(Shortly after City Paper spoke to Moore, Embry called back to say that Matricciani just reminded him of the funding request. He does not say he discouraged the liquor board: "It's not up to me, it's up to our board. But it's certainly eligible.")
Witt says she heard rumors about the meeting, but the way Booze News got de-funded felt routine.
"They give you the same spiel, that they have so many good projects," she says. "They funded us three years… and they cut us off another [CLC] project after three."
Witt says there was some discussion from Abell about whether there was a continuing need for Booze News. "They did give us a little pushback," she says, "like the liquor board is all fixed now, so why do we still need it?"
She says that if liquor board members did try to defund her, "it makes me want to do Booze News for free for the rest of my life."
Moore laughs when told this. "As well she should," she says. "I think she's fantastic. The three of us [new Liquor Board commissioners] wouldn't be here if not for Becky and her advocacy."
"I feel like I've always had a pretty good relationship with Dana," Witt agrees. "I would certainly doubt that the chairman would say good things about me."
A recent post addressing the funding shortfall says Booze News will continue in a limited capacity.
Whatever was discussed, there apparently were no minutes kept and the meeting was not publicly announced. The meeting, which included the full board, does not fit any of the exemptions in the Maryland Opens Meetings Law checklist, raising the possibility that it violated the state's open meetings law.
"I can't think of any comparable thing that's happened in the last 30 years, with a whole board or commission coming to see me," says Embry, who in the past has led the city's school board and served as housing commissioner. "I would have been happy to have it open."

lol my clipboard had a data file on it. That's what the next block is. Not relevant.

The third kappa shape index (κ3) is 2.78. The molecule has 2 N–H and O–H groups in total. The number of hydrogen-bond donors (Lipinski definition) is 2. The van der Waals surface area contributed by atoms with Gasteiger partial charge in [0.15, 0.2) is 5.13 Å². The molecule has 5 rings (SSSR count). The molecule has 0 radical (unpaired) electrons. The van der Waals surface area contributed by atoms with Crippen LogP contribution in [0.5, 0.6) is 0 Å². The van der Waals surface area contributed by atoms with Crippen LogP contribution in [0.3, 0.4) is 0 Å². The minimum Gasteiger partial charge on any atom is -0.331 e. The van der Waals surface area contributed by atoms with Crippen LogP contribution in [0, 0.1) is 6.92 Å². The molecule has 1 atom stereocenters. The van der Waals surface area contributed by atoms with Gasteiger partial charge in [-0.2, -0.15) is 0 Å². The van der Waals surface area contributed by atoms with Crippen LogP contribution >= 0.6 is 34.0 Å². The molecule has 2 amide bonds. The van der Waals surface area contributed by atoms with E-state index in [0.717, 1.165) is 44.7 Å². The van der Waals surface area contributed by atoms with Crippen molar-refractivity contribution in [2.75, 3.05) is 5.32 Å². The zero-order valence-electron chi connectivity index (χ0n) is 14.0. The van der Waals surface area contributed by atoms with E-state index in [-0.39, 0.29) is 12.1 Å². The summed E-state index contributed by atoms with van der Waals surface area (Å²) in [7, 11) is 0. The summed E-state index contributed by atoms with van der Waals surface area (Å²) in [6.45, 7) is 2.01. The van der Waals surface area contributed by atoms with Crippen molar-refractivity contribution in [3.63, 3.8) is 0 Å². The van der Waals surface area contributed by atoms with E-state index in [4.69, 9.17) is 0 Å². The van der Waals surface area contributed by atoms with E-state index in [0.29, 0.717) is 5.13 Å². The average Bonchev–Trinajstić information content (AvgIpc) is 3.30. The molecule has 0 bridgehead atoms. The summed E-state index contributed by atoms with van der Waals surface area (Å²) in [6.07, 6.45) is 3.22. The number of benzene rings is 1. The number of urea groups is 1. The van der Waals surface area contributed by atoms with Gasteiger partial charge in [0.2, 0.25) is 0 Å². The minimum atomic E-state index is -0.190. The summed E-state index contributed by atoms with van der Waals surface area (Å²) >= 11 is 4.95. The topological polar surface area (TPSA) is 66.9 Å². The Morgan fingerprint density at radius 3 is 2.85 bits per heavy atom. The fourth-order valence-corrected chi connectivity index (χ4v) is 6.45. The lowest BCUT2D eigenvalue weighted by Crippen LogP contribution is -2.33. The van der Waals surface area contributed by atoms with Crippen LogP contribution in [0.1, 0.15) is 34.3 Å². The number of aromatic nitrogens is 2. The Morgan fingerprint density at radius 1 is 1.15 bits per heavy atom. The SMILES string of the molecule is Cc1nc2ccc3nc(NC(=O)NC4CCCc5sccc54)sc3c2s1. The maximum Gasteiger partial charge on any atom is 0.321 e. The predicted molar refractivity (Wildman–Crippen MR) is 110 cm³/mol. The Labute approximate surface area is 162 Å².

"We didn't discuss any cases," says Moore. "We didn't make any decisions and we weren't doing any deliberations at all. So, I don't think so. I thought open meetings meant deliberations."
"My understanding for the open meetings law is that it's generally applicable when the subject matter is a public decision," says State Sen. Bill Ferguson (46th District) and chairman of the Joint Committee on Transparency and Open Government. "It's not necessarily whenever they're all together, but that's the gray zone… the question of what constitutes board business."
Ferguson, as it happens, says he has some insight into the board's business with Embry. He says he met with them a couple of weeks prior to the Embry meeting to express his frustration with the Liquor Board's lack of an online archive. The board is a mystery to too many people, he says, breeding the sort of intrigue and conspiracy theory that wafts off it like a dry ice fog.
"During that meeting I said I really wish you had a position in your office that would be like an ombudsman," Ferguson says. "Someone to walk people through the liquor board process… because right now it's more like who you know."
The budget wouldn't allow it, Ferguson says he was told, "so I said, 'Well why don't you talk to some of the foundations?'"